A vital part of your dissertation is the methodology. This is not quite exactly like ‘methods’.
The research methodology dissertation describes the wide philosophical underpinning to your chosen research methods, including whether you are using qualitative or quantitative methods, or a mixture of both, and why.
You should be clear about the educational basis for all the choices of research methods that you have made. ‘I was interested’ or ‘I thought… ‘ is too few; there must be good academic factors behind your choice.
What to Include in your Methodology
If you are writing a dissertation methodology in sections, you should utilize this section to establish just what you plan to do.
Again, the methodology should be linked to the literature to describe why you are using certain methods, and the academic foundation your choice.
If you are submitting as a solitary dissertation, then the methodology should describe what you did, with any refinements that you made otherwise you work progressed. Again, it will have a clear educational justification of all the choices that you made and be linked to the literature.
Common Research Methods
If your intended research question requires one to acquire standard (and therefore comparable) information from many people, then questionnaires may be the most practical way to use.
Questionnaires can be used to acquire both quantitative and qualitative data, although you will not be in a position to get the level of detail in qualitative responses to a questionnaire that you could in an interview.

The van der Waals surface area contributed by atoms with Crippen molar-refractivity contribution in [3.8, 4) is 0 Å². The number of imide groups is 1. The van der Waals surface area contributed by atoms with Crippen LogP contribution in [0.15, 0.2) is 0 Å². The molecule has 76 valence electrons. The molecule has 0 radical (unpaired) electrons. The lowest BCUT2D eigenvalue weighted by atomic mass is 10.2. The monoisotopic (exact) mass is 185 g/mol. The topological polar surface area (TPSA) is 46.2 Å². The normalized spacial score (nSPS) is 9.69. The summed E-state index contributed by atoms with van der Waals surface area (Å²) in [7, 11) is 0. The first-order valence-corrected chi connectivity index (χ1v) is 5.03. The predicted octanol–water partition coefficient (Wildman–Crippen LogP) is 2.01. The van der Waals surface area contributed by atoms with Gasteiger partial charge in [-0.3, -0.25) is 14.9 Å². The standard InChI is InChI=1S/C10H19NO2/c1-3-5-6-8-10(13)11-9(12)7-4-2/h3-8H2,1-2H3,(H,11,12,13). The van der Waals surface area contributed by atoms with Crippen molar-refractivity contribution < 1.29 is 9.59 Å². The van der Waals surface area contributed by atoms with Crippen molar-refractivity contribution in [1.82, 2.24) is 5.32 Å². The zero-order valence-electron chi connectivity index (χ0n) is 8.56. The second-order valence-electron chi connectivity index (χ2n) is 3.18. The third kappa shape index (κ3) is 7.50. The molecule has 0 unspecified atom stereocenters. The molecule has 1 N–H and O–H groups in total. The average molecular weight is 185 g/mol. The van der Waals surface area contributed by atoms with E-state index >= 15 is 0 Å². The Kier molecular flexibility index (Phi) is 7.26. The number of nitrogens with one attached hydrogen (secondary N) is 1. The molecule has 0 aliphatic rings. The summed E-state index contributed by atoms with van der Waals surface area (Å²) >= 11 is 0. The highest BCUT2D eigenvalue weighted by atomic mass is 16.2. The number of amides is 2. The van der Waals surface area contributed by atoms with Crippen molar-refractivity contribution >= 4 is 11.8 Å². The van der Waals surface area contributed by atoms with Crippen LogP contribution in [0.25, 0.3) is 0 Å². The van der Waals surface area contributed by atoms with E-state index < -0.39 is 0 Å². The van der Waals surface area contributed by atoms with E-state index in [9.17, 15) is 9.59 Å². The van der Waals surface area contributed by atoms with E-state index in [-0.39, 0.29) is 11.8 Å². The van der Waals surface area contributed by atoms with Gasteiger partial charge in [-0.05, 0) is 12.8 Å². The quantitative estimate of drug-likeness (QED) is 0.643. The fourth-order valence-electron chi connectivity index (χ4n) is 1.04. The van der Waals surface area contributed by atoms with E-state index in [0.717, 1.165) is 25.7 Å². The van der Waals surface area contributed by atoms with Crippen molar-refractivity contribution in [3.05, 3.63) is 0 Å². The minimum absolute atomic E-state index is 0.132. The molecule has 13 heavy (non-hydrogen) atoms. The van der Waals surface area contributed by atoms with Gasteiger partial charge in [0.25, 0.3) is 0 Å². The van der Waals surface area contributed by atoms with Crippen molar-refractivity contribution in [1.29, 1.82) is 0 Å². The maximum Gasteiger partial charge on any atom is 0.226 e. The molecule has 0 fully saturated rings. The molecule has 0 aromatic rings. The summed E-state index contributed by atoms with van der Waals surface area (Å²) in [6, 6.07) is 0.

One of the most flexible and widely used methods for gaining qualitative information about people’s encounters, views and feelings is the interview.
An interview can be thought of a guided discussion between a researcher (you) and somebody from who you wish to learn something (often referred to as the ‘informant’).
The level of structure in an interview can change, but most commonly interviewers follow a semi-structured format. Which means that the interviewer will develop helpful information for the issues that he or the lady wishes to cover in the conversation, and may even write out a number of questions to ask.
If the investigator wants to really know what people do under certain circumstances, the most straightforward way to get this information is usually simply to watch them under those circumstances.
Observations can form an element of either quantitative or qualitative research. For instance, if a researcher wants to determine whether the intro of a traffic indication makes any difference to the quantity of cars slowing down at an unhealthy curve, the lady or he could stay near to the curve and depends on the number of autos that do and don’t decrease down. Because the data will be numbers of cars, this is an example of the quantitative declaration.